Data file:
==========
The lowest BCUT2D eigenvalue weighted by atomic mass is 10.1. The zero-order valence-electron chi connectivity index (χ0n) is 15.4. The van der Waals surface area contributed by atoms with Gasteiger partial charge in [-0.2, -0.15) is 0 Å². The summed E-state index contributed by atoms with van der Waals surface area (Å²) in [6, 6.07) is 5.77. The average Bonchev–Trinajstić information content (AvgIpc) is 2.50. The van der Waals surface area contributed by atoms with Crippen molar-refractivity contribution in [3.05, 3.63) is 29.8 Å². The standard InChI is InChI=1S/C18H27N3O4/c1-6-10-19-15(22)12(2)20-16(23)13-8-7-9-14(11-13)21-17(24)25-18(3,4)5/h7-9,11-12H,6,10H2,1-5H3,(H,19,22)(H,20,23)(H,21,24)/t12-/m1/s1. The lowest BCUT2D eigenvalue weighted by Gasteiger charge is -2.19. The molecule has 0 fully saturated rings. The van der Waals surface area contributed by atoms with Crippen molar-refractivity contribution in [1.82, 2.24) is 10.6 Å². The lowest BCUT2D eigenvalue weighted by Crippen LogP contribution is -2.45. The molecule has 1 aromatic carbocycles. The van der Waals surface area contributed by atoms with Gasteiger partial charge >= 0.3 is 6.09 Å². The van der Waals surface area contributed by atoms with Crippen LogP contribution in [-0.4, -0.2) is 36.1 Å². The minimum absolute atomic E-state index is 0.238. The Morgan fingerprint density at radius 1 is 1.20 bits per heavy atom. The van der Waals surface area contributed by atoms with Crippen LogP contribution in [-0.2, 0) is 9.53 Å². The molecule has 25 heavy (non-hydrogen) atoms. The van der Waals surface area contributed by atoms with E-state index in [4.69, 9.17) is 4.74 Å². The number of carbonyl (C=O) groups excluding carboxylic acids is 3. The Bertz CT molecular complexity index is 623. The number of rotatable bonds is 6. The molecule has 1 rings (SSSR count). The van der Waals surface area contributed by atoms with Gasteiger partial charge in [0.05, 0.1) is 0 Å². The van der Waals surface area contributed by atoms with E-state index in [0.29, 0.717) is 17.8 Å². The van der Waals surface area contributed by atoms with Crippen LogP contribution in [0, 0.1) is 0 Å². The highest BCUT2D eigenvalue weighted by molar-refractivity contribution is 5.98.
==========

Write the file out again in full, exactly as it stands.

The lowest BCUT2D eigenvalue weighted by atomic mass is 10.1. The zero-order valence-electron chi connectivity index (χ0n) is 15.4. The van der Waals surface area contributed by atoms with Gasteiger partial charge in [-0.2, -0.15) is 0 Å². The summed E-state index contributed by atoms with van der Waals surface area (Å²) in [6, 6.07) is 5.77. The average Bonchev–Trinajstić information content (AvgIpc) is 2.50. The van der Waals surface area contributed by atoms with Crippen molar-refractivity contribution in [3.05, 3.63) is 29.8 Å². The standard InChI is InChI=1S/C18H27N3O4/c1-6-10-19-15(22)12(2)20-16(23)13-8-7-9-14(11-13)21-17(24)25-18(3,4)5/h7-9,11-12H,6,10H2,1-5H3,(H,19,22)(H,20,23)(H,21,24)/t12-/m1/s1. The lowest BCUT2D eigenvalue weighted by Gasteiger charge is -2.19. The molecule has 0 fully saturated rings. The van der Waals surface area contributed by atoms with Crippen molar-refractivity contribution in [1.82, 2.24) is 10.6 Å². The lowest BCUT2D eigenvalue weighted by Crippen LogP contribution is -2.45. The molecule has 1 aromatic carbocycles. The van der Waals surface area contributed by atoms with Gasteiger partial charge >= 0.3 is 6.09 Å². The van der Waals surface area contributed by atoms with Crippen LogP contribution in [-0.4, -0.2) is 36.1 Å². The minimum absolute atomic E-state index is 0.238. The Morgan fingerprint density at radius 1 is 1.20 bits per heavy atom. The van der Waals surface area contributed by atoms with Crippen LogP contribution in [-0.2, 0) is 9.53 Å². The molecule has 25 heavy (non-hydrogen) atoms. The van der Waals surface area contributed by atoms with E-state index in [4.69, 9.17) is 4.74 Å². The number of carbonyl (C=O) groups excluding carboxylic acids is 3. The Bertz CT molecular complexity index is 623. The number of rotatable bonds is 6. The molecule has 1 rings (SSSR count). The van der Waals surface area contributed by atoms with Gasteiger partial charge in [0.05, 0.1) is 0 Å². The van der Waals surface area contributed by atoms with E-state index in [0.29, 0.717) is 17.8 Å². The van der Waals surface area contributed by atoms with Crippen LogP contribution in [0, 0.1) is 0 Å². The highest BCUT2D eigenvalue weighted by molar-refractivity contribution is 5.98.